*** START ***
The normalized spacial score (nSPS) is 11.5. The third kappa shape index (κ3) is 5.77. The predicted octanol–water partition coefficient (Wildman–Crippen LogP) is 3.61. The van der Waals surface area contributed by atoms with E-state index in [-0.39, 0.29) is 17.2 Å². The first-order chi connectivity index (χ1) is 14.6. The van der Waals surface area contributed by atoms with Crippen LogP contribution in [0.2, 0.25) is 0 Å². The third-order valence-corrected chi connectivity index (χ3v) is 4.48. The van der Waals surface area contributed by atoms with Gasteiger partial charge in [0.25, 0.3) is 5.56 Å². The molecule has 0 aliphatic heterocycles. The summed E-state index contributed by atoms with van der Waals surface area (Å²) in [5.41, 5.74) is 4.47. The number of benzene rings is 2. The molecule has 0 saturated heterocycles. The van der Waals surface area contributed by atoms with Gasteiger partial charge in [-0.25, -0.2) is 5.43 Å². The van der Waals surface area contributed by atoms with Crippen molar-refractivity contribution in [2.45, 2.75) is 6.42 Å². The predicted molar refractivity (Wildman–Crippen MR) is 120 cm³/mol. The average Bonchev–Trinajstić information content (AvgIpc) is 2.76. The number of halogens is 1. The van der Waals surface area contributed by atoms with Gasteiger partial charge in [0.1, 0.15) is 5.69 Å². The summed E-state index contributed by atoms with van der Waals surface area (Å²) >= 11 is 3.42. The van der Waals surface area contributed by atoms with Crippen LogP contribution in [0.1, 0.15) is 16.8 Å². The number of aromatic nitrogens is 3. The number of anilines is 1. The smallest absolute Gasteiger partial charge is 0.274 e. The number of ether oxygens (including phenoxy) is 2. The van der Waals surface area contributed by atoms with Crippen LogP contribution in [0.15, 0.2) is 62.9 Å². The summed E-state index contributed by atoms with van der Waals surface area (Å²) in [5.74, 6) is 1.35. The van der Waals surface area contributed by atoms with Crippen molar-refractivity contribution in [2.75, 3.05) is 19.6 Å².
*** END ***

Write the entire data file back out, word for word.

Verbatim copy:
The normalized spacial score (nSPS) is 11.5. The third kappa shape index (κ3) is 5.77. The predicted octanol–water partition coefficient (Wildman–Crippen LogP) is 3.61. The van der Waals surface area contributed by atoms with E-state index in [-0.39, 0.29) is 17.2 Å². The first-order chi connectivity index (χ1) is 14.6. The van der Waals surface area contributed by atoms with Crippen LogP contribution in [0.2, 0.25) is 0 Å². The third-order valence-corrected chi connectivity index (χ3v) is 4.48. The van der Waals surface area contributed by atoms with Gasteiger partial charge in [0.25, 0.3) is 5.56 Å². The molecule has 0 aliphatic heterocycles. The summed E-state index contributed by atoms with van der Waals surface area (Å²) in [5.41, 5.74) is 4.47. The number of benzene rings is 2. The molecule has 0 saturated heterocycles. The van der Waals surface area contributed by atoms with Gasteiger partial charge in [-0.25, -0.2) is 5.43 Å². The van der Waals surface area contributed by atoms with Crippen molar-refractivity contribution in [2.45, 2.75) is 6.42 Å². The predicted molar refractivity (Wildman–Crippen MR) is 120 cm³/mol. The average Bonchev–Trinajstić information content (AvgIpc) is 2.76. The number of halogens is 1. The van der Waals surface area contributed by atoms with Gasteiger partial charge in [0.1, 0.15) is 5.69 Å². The summed E-state index contributed by atoms with van der Waals surface area (Å²) >= 11 is 3.42. The van der Waals surface area contributed by atoms with Crippen LogP contribution in [0.1, 0.15) is 16.8 Å². The number of aromatic nitrogens is 3. The number of anilines is 1. The smallest absolute Gasteiger partial charge is 0.274 e. The number of ether oxygens (including phenoxy) is 2. The van der Waals surface area contributed by atoms with Crippen LogP contribution in [0.15, 0.2) is 62.9 Å². The summed E-state index contributed by atoms with van der Waals surface area (Å²) in [5.74, 6) is 1.35. The van der Waals surface area contributed by atoms with Crippen molar-refractivity contribution in [2.75, 3.05) is 19.6 Å².